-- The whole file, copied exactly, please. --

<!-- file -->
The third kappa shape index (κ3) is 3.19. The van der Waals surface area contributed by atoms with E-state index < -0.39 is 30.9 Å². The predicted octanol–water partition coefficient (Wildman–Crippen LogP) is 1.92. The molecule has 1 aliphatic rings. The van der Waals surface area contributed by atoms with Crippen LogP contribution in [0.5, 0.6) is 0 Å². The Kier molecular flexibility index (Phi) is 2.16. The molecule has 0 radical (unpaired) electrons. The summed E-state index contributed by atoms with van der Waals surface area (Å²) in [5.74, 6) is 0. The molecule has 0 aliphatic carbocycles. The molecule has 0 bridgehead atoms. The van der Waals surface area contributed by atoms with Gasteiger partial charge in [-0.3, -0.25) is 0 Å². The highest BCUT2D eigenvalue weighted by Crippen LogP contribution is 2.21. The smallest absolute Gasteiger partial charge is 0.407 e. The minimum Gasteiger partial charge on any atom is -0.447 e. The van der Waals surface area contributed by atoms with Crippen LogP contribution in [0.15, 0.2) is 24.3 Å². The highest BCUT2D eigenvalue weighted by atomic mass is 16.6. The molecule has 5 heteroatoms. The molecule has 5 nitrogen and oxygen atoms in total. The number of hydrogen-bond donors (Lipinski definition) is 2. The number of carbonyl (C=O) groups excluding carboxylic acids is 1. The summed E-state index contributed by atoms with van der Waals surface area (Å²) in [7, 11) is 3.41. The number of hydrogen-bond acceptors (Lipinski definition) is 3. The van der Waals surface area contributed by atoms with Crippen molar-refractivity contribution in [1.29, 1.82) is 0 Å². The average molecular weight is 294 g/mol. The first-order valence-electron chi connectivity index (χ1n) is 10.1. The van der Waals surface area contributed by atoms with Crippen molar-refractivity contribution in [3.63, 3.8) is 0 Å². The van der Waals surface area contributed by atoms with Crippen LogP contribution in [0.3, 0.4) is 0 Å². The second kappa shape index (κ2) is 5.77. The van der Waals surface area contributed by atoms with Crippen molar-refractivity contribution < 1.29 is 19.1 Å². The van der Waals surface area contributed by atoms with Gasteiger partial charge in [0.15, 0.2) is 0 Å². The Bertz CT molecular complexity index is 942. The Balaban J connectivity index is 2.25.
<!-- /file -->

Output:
The third kappa shape index (κ3) is 3.19. The van der Waals surface area contributed by atoms with E-state index < -0.39 is 30.9 Å². The predicted octanol–water partition coefficient (Wildman–Crippen LogP) is 1.92. The molecule has 1 aliphatic rings. The van der Waals surface area contributed by atoms with Crippen LogP contribution in [0.5, 0.6) is 0 Å². The Kier molecular flexibility index (Phi) is 2.16. The molecule has 0 radical (unpaired) electrons. The summed E-state index contributed by atoms with van der Waals surface area (Å²) in [5.74, 6) is 0. The molecule has 0 aliphatic carbocycles. The molecule has 0 bridgehead atoms. The van der Waals surface area contributed by atoms with Gasteiger partial charge in [-0.3, -0.25) is 0 Å². The highest BCUT2D eigenvalue weighted by Crippen LogP contribution is 2.21. The smallest absolute Gasteiger partial charge is 0.407 e. The minimum Gasteiger partial charge on any atom is -0.447 e. The van der Waals surface area contributed by atoms with Crippen LogP contribution in [0.15, 0.2) is 24.3 Å². The highest BCUT2D eigenvalue weighted by atomic mass is 16.6. The molecule has 5 heteroatoms. The molecule has 5 nitrogen and oxygen atoms in total. The number of hydrogen-bond donors (Lipinski definition) is 2. The number of carbonyl (C=O) groups excluding carboxylic acids is 1. The summed E-state index contributed by atoms with van der Waals surface area (Å²) in [7, 11) is 3.41. The number of hydrogen-bond acceptors (Lipinski definition) is 3. The van der Waals surface area contributed by atoms with Crippen molar-refractivity contribution in [1.29, 1.82) is 0 Å². The average molecular weight is 294 g/mol. The first-order valence-electron chi connectivity index (χ1n) is 10.1. The van der Waals surface area contributed by atoms with Crippen molar-refractivity contribution in [3.63, 3.8) is 0 Å². The van der Waals surface area contributed by atoms with Crippen LogP contribution in [0.3, 0.4) is 0 Å². The second kappa shape index (κ2) is 5.77. The van der Waals surface area contributed by atoms with Crippen molar-refractivity contribution < 1.29 is 19.1 Å². The van der Waals surface area contributed by atoms with Gasteiger partial charge in [0.15, 0.2) is 0 Å². The Bertz CT molecular complexity index is 942. The Balaban J connectivity index is 2.25.